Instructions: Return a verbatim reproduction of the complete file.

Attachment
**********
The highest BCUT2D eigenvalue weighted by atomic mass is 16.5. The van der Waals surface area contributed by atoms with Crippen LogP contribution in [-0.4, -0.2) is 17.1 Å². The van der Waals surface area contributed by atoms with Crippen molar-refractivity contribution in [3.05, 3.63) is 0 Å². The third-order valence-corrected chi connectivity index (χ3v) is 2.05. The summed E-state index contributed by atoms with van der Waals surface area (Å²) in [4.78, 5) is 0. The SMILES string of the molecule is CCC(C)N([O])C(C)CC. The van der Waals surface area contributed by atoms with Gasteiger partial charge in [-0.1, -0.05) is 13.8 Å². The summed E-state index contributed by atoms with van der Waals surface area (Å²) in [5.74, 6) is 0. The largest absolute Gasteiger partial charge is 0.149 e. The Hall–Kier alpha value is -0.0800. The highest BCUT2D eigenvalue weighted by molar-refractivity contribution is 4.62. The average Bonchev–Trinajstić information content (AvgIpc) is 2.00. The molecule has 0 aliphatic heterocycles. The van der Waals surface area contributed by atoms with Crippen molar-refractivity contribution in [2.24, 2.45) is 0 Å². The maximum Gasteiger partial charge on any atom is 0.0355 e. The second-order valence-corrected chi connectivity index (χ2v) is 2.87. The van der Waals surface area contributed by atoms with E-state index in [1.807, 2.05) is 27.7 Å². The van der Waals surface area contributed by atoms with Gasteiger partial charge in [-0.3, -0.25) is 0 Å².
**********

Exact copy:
The highest BCUT2D eigenvalue weighted by atomic mass is 16.5. The van der Waals surface area contributed by atoms with Crippen LogP contribution in [-0.4, -0.2) is 17.1 Å². The van der Waals surface area contributed by atoms with Crippen molar-refractivity contribution in [3.05, 3.63) is 0 Å². The third-order valence-corrected chi connectivity index (χ3v) is 2.05. The summed E-state index contributed by atoms with van der Waals surface area (Å²) in [4.78, 5) is 0. The SMILES string of the molecule is CCC(C)N([O])C(C)CC. The van der Waals surface area contributed by atoms with Gasteiger partial charge in [-0.1, -0.05) is 13.8 Å². The summed E-state index contributed by atoms with van der Waals surface area (Å²) in [5.74, 6) is 0. The largest absolute Gasteiger partial charge is 0.149 e. The Hall–Kier alpha value is -0.0800. The highest BCUT2D eigenvalue weighted by molar-refractivity contribution is 4.62. The average Bonchev–Trinajstić information content (AvgIpc) is 2.00. The molecule has 0 aliphatic heterocycles. The van der Waals surface area contributed by atoms with Crippen molar-refractivity contribution in [2.24, 2.45) is 0 Å². The maximum Gasteiger partial charge on any atom is 0.0355 e. The second-order valence-corrected chi connectivity index (χ2v) is 2.87. The van der Waals surface area contributed by atoms with E-state index in [1.807, 2.05) is 27.7 Å². The van der Waals surface area contributed by atoms with Gasteiger partial charge in [-0.3, -0.25) is 0 Å².